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August 04, 2007

A rant about houses [Purple Avenger]

Most people live in houses, apartments, cardboard boxes, etc unless residing in a prison cell (you all know Ace is doing this open blog thing on a weekend because he's on work/release and spends the weekends in jail right?). We have a vested interest in these structures.

Here's the thing - most places were designed by idiots, so I'm going to repost this rant I wrote last year since it generated some thoughtful comment traffic on my zero traffic blog.
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Are there things that annoy you about the "usability" of your house? Does it sometimes seem like the architect was a drooling moron when certain aspects of it were specified?

Its likely that most houses were designed (not necessarily built) "to code" when they went up. However, "to code" doesn't guarantee that the place is a delight to reside in.

Take for example -- my house.



The master bathroom originally had a single light in the ceiling (and one over the sink). The way the walls were layed out and the ceiling light positioned, the shower stall didn't get any light at all. It was always in the shadows making you feel like you were showering in a cave. This was to say the least, very annoying. Last year I finally got around to rectifying this dreary situation and installed a wet location light in the ceiling of the shower stall. The difference was dramatic. I think I spent maybe $30 on the light/wire/switch/etc needed to do the job. That was one of the most rewarding $30 I've ever spent in my life. It pays me back every time I shower.

It took a few hours of up/down a ladder and crawling around in a 130 degree attic (being careful to not fall through the ceiling) to do the job though. Had that same light been installed when the place was originally built, it would have taken the electrician no more than an additional 20 minutes. Alternatively, they could have just positioned the ceiling light a bit differently and it would have illuminated the
shower OK.

In this country at least, Christmas lights are quite a common thing for people to put on their houses. Why do architects ignore this cultural reality? Why not specify a switched recepticle up under the eaves so people don't have to do horrible things like run extension cords all over their yards or out a window, or pinched under a door? This is in reality a safety issue. Cords dangled out windows aren't guaranteed to be plugged in on a GFCI which outdoor things getting wet should be on.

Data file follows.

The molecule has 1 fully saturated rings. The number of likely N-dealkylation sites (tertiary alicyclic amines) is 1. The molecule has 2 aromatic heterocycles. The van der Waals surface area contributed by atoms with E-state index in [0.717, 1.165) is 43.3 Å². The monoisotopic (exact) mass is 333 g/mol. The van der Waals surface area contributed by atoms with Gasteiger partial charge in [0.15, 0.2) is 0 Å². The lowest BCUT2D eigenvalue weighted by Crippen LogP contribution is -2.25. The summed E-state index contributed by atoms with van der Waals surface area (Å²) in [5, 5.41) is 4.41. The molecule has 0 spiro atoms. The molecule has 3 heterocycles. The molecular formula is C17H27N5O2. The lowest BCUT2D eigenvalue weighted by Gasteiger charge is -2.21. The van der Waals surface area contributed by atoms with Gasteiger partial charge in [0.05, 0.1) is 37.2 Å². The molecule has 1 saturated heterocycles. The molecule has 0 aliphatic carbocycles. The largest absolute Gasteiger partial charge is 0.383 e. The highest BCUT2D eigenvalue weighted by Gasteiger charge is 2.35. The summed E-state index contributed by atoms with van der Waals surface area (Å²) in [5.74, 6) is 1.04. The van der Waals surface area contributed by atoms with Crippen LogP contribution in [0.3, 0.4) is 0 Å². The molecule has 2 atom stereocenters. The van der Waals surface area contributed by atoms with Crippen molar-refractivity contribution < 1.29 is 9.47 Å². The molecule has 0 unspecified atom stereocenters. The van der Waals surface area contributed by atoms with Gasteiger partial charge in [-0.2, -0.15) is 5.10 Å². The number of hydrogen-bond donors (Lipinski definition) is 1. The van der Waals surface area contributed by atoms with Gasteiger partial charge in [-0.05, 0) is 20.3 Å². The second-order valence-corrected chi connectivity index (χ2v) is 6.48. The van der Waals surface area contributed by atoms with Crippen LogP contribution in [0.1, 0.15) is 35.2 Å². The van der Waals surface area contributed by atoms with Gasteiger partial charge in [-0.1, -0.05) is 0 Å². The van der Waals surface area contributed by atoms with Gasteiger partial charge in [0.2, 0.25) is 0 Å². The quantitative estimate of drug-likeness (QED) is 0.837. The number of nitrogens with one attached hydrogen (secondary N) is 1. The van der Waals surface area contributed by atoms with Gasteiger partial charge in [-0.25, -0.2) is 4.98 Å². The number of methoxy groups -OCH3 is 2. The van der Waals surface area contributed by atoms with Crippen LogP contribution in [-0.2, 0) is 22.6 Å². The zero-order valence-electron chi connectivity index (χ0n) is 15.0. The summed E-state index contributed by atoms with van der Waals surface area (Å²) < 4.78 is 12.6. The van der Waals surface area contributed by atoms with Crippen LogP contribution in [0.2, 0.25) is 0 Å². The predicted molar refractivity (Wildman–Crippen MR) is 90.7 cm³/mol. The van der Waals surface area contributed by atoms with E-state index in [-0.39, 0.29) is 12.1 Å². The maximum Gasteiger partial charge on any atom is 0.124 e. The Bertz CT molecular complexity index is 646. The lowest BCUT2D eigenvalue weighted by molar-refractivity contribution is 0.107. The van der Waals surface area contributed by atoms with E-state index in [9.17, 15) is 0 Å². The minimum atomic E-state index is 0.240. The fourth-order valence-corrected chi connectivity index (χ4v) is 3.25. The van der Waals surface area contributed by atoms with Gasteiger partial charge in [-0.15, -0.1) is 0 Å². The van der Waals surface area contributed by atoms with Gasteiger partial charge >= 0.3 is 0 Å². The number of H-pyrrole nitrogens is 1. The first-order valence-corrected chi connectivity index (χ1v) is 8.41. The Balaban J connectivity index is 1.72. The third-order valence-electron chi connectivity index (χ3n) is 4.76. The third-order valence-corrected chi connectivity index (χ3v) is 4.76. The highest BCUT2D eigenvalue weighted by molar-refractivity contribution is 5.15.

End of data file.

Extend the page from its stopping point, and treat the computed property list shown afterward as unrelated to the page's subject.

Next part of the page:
We typically electrocute a few people a year and burn down a few houses in this country because of this blindness to the American cultural reality of Christmas lights. I caught my neighbor last year running his Christmas light off a cord pinched under his front door plugged into a non-GFCI recepticle. Two years ago, a guy in Miami was electrocuted walking around in his front yard because of such a dangerous lashup. Christmas is supposed to be a happy time. Dying because your house killed you shouldn't be part of the normal holiday plan.

A few years ago I fitted my house with a switched recepticle up under the eaves (fed by a ground level GFCI so it would be easy to reset), with weather cover that allows the Christmas lights to be plugged in while retaining rain tightness. No dodgy extension cords laying in the yard. I am a happy man.

Have you ever noticed that builders often put small shallow cabinets above the space where the fridge normally is parked? Those cabinets are effectively useless because they're so hard to reach. They're usually empty or contain mystery contents you haven't seen for at least 10 years, in which case you dare not open the doors anyway.

In my case, because of the uselessness of those small cabinets, the top of the fridge has become the place of repose for a small B&W television I'll turn on to listen to the nightly news. Parking the TV ontop of the fridge presented new annoyances though -- the dreaded extension cord hanging like clothline was needed to reach one of the normal countertop recepticles. Reaching up to the top of the fridge to turn it on and off, while not excessive work, was slightly irksome too.

While pondering a random pile of electrical parts and wire today, the solution to the TV/fridge popped into my mind. I would put a (GFCI protected because this is a kitchen) recepticle up on the wall alongside the fridge with a switch down at a convenient level to operate the recepticle. This design (which I just got done installing) is a vast usability and safety improvement over the dangling extension cord and reaching up over the TV. Total time to install was a couple of unpleasant hours belly crawling in a hot attic, but I used materiels already in inventory, so the cost today was zero.

The top of fridges seem to collect electrical things like small TV's radios, lava lamps, etc. Why can't architects anticipate this kind of obvious usage?

As you can see, I'm not too fond of architects who design stuff with poor usability characteristics. They are paid well for their talents, and the public has a right to expect better from them.

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posted by xgenghisx at 11:23 AM

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